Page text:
Director of Educational and Counseling Services Marissa Crandall is training her new dog, Augie, to become a therapy animal who will be available to comfort Marlborough students.
“It would be a really good option for soothing students to have a loving little dog that they can come and cuddle when they are having a hard time,”Crandall said.
Research proves that therapy animals are extremely effective in reducing anxiety. According to UCLA Health, “The simple act of petting animals releases an automatic relaxation response.” They also can reduce loneliness, which is another anxiety trigger.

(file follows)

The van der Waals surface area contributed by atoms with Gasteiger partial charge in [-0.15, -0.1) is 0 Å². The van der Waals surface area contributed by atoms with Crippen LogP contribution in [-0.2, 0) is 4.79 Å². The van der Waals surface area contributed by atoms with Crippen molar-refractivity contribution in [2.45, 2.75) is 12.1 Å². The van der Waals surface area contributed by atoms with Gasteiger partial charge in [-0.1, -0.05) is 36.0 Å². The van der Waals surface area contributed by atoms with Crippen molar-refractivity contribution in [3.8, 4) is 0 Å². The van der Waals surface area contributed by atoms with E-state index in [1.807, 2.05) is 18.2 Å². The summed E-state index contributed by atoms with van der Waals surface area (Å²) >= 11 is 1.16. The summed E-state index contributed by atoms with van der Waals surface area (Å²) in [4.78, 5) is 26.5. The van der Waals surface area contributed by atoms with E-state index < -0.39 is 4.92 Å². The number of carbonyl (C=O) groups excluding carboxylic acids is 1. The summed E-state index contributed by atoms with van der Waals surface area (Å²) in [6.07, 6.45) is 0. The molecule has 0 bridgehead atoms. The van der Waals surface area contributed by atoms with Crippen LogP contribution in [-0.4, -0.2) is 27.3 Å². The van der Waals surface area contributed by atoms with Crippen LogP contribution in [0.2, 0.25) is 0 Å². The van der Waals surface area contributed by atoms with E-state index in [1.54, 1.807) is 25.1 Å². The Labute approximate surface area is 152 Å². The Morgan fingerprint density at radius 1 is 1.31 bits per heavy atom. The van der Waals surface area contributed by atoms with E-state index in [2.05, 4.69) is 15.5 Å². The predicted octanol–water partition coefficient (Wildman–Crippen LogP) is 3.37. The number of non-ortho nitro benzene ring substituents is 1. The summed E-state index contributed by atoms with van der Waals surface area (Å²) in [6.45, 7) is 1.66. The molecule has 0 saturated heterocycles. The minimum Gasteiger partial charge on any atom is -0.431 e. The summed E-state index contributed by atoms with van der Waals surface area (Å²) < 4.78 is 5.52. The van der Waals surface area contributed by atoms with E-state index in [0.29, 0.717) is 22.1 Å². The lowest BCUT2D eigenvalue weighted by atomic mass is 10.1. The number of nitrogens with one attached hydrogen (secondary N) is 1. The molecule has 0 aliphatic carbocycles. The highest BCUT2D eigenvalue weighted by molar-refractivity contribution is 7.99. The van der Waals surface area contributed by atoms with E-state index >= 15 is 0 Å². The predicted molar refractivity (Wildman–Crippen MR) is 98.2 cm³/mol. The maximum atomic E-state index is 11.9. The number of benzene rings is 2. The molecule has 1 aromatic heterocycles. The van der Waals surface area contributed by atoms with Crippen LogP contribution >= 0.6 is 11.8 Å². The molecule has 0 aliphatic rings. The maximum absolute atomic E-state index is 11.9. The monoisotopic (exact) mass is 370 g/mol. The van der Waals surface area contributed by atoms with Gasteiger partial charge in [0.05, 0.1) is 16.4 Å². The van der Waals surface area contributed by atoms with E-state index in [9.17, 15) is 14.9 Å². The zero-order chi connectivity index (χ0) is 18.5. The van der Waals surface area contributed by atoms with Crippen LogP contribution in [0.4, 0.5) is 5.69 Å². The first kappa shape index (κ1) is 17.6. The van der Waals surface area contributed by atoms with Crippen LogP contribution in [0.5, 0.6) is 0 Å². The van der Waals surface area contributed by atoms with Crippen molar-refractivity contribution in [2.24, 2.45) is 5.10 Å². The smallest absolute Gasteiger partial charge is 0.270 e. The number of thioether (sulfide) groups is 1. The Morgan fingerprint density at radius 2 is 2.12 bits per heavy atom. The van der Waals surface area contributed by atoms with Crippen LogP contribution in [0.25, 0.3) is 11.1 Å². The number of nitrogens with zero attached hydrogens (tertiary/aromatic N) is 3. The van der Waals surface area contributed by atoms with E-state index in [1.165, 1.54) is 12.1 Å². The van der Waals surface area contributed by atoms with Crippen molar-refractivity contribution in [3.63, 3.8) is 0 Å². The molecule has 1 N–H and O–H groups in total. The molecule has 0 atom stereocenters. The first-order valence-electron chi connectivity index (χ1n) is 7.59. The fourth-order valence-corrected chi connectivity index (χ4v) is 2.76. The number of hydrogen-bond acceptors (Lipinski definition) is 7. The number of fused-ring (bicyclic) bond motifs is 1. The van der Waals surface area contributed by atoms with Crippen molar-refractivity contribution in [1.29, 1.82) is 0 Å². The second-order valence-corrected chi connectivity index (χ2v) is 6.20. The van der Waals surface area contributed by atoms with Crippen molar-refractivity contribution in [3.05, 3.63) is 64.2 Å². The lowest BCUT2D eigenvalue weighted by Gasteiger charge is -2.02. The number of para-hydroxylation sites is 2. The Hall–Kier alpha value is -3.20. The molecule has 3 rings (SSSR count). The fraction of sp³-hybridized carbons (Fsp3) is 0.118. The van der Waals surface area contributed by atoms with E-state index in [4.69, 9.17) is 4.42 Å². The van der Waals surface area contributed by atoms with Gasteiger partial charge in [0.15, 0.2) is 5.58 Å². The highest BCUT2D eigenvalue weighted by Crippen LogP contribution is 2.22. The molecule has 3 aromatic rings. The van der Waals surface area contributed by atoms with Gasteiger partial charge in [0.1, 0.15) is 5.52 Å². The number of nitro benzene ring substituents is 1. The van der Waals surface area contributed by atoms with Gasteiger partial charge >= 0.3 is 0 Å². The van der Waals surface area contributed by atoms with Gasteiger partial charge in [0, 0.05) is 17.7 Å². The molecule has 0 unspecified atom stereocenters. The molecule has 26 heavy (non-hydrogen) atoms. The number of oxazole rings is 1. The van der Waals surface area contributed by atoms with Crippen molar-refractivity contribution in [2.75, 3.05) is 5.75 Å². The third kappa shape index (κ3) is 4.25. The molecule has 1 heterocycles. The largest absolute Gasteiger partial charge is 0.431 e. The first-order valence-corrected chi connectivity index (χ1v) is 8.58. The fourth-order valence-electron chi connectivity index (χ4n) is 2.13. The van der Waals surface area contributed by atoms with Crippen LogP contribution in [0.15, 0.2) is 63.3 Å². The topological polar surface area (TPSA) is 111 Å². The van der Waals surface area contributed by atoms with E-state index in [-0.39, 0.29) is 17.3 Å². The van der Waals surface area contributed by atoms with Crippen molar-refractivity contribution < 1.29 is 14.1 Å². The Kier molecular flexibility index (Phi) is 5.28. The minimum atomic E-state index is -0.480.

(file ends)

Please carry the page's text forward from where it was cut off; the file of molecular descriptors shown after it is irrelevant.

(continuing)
Research also shows that they can “reduce the initial resistance that might accompany therapy,” which might be helpful for students that have felt like talking to Crandall, but were apprehensive or nervous.
After hearing about Augie, many students have expressed their excitement about the idea of having her around
“I think it’s really cute, and it will make people feel more comfortable in Dr. Crandall’s office,” Emma ’20 said.
Though Augie has not been approved by the American Kennel Club’s Canine Good Citizen program yet, she is working toward passing the test. Some of the requirements include sitting politely for petting and staying in control while walking through a crowd. Crandall thinks that when Augie does pass, she will be an extremely positive addition to the community.
“She has such a great temperament and personality,” Crandall said.
Crandall hopes that when students are having a bad day, they can simply come hug Augie to boost their emotional and physical health.